If you're looking for a more Hollywood-style soft-focus take on combat, John Wayne's "The Green Berets" (1968) follows immediately after at 5:30 p.m. Is it possible to appreciate both Wayne's unrealistically positive take on one war and Fuller's unrelentingly negative take on another? Of course it is. We're all grown-ups here.

Monday daytime will offer up a quadruple feature of 1960s classics about World War II starting at 8:30 a.m. How many times can we watch "Where Eagles Dare" (1968), "The Great Escape" (1963), "The Dirty Dozen" (1965) and "Battle of the Bulge" (1965)? The correct answer is, of course, infinite times.

TCM ends its Memorial Day tribute with four movies about the complications faced by veterans returning from war. "The Best Years of Our Lives" (1946), "Till the End of Time" (1946) and "Homecoming" (1948) are all contemporary movies made just as WWII ended, and all offer a sharp contrast to the later tales of universally well-adjusted Greatest Generation veterans.

"Coming Home" (1978) was one of the first movies to offer respect to the wounded warriors of the Vietnam conflict and was partially inspired by the story of veteran Ron Kovic. Jon Voight won a Best Actor Oscar, and the writing trio of Waldo Salt, Robert C. Jones and Nancy Dowd won a Best Original Screenplay award.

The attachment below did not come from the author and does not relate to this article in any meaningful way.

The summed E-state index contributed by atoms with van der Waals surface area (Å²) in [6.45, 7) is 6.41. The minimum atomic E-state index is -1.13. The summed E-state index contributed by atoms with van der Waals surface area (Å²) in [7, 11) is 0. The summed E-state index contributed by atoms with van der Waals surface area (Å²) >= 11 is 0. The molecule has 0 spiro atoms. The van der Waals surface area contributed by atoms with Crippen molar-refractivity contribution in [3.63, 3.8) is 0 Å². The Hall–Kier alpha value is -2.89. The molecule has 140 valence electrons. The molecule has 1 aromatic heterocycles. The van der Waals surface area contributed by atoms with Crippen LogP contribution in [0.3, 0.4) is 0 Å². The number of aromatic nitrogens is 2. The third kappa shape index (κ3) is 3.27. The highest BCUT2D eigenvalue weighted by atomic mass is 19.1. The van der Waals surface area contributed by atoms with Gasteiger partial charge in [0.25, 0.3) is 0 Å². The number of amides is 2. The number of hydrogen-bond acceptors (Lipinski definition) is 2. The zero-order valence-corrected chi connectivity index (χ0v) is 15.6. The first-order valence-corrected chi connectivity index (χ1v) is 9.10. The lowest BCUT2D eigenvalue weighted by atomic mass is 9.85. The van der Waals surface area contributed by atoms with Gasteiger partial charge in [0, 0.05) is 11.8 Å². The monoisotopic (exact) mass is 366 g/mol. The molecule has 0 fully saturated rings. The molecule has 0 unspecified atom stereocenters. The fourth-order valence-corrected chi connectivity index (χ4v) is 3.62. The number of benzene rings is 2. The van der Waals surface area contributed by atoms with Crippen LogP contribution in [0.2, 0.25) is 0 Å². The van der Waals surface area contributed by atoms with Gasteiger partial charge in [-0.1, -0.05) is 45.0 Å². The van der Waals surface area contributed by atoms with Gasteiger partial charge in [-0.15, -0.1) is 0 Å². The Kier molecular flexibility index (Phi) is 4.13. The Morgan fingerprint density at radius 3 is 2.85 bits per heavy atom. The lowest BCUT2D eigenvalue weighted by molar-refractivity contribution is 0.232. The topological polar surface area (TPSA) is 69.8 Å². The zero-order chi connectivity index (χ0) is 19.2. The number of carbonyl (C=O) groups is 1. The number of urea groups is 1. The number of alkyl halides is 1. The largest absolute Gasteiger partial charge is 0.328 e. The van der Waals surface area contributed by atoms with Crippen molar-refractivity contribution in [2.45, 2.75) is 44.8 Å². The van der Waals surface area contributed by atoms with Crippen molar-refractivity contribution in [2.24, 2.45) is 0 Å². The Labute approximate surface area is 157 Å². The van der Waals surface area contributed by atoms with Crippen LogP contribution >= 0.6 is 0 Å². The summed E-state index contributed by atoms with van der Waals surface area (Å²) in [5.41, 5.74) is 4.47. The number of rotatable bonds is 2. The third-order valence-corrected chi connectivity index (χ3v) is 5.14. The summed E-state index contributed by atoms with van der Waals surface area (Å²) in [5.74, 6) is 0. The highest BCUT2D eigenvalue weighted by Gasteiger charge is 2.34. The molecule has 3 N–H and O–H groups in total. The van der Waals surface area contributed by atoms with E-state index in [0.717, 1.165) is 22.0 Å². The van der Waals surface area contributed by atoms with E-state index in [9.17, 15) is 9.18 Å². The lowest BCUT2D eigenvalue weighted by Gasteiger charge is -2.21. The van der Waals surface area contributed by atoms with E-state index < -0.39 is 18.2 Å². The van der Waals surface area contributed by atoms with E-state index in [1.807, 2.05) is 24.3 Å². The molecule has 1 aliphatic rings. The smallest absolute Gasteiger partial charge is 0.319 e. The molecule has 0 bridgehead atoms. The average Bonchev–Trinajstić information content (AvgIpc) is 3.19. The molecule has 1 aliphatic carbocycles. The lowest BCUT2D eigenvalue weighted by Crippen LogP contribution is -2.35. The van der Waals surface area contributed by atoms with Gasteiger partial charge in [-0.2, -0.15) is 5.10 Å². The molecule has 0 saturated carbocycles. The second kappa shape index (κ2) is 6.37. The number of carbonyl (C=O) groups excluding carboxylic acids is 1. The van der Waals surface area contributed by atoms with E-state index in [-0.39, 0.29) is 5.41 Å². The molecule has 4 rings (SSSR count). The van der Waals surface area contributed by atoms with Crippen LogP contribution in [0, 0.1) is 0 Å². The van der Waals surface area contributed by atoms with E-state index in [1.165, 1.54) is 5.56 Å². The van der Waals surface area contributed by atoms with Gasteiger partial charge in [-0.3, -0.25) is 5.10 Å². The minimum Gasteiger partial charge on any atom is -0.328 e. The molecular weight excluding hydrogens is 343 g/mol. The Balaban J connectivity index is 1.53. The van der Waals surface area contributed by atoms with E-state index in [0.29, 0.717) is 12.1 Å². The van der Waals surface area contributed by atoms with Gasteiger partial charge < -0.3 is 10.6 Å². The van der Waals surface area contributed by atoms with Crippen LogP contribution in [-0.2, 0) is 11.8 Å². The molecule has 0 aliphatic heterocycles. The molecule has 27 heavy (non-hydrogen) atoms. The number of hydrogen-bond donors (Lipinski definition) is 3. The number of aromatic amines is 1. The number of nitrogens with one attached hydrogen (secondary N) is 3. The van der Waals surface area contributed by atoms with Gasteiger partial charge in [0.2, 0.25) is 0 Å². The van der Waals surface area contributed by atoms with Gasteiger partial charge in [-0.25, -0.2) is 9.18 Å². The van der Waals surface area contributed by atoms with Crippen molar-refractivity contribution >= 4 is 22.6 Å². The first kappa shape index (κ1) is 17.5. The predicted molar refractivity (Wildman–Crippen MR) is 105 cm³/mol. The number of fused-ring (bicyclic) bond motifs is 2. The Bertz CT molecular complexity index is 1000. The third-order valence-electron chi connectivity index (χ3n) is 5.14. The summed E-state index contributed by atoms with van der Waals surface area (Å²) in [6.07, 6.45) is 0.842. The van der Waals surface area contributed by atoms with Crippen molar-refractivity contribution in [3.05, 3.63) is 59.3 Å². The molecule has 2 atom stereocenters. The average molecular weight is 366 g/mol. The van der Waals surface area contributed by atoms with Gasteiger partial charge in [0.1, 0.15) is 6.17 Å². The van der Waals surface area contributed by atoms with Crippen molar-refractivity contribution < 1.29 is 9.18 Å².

Unfortunately for many of our Vietnam veteran brothers, the film also stars Jane Fonda (who won a Best Actress Oscar). She developed the film in her first attempt to apologize for her actions during the war and, for most, the apology was not accepted. The movie's still pretty great, though.

A complete listing of the weekend is below. All times are Eastern. If you get TCM via cable on the West Coast, the times should line up with Pacific Daylight Time. If you get TCM via a streaming platform like YouTube TV, everything may be showing three hours earlier. Make sure you check your listings.

Saturday, May 23

06:00 a.m. Drums Along the Mohawk (1939)

08:00 a.m. Captain Caution (1940)

09:30 a.m. Glory (1989)

11:45 a.m. Sergeant York (1941)

02:00 p.m. D-Day the Sixth of June (1956)

04:00 p.m. The Steel Helmet (1951)

05:30 p.m. The Green Berets (1968)

08:00 p.m. Casablanca (1941)

10:00 p.m. Waterloo Bridge (1940)

12:00 a.m. Cornered (1946)

02:00 a.m. Uncertain Glory (1944)

03:45 a.m. Edge of Darkness (1943)

Sunday, May 24

06:00 a.m. Reunion in France (1942)

08:00 a.m. Assignment in Brittany (1943)

10:00 a.m. Cornered (1946)

12:00 p.m. Thirty Seconds Over Tokyo (1944)

02:30 p.m. The Wings of Eagles (1957)

04:30 p.m. The Sand Pebbles (1966)

08:00 p.m. Hell to Eternity (1960)

10:15 p.m. Pride of the Marines (1945)

12:30 a.m. Wings (1927)

03:00 a.m. Westfront 1918 (1930)

04:45 a.m. The Red Badge of Courage (1951)

Monday, May 25

06:00 a.m. Battle Cry (1955)

08:30 a.m. Where Eagles Dare (1968)

11:15 a.m. The Great Escape (1963)

02:15 p.m. The Dirty Dozen (1967)

05:00 p.m. Battle of the Bulge (1965)

08:00 p.m. The Best Years of Our Lives (1946)

11:00 p.m. Till the End of Time (1946)

01:00 a.m. Coming Home (1978)

03:30 a.m. Homecoming (1948)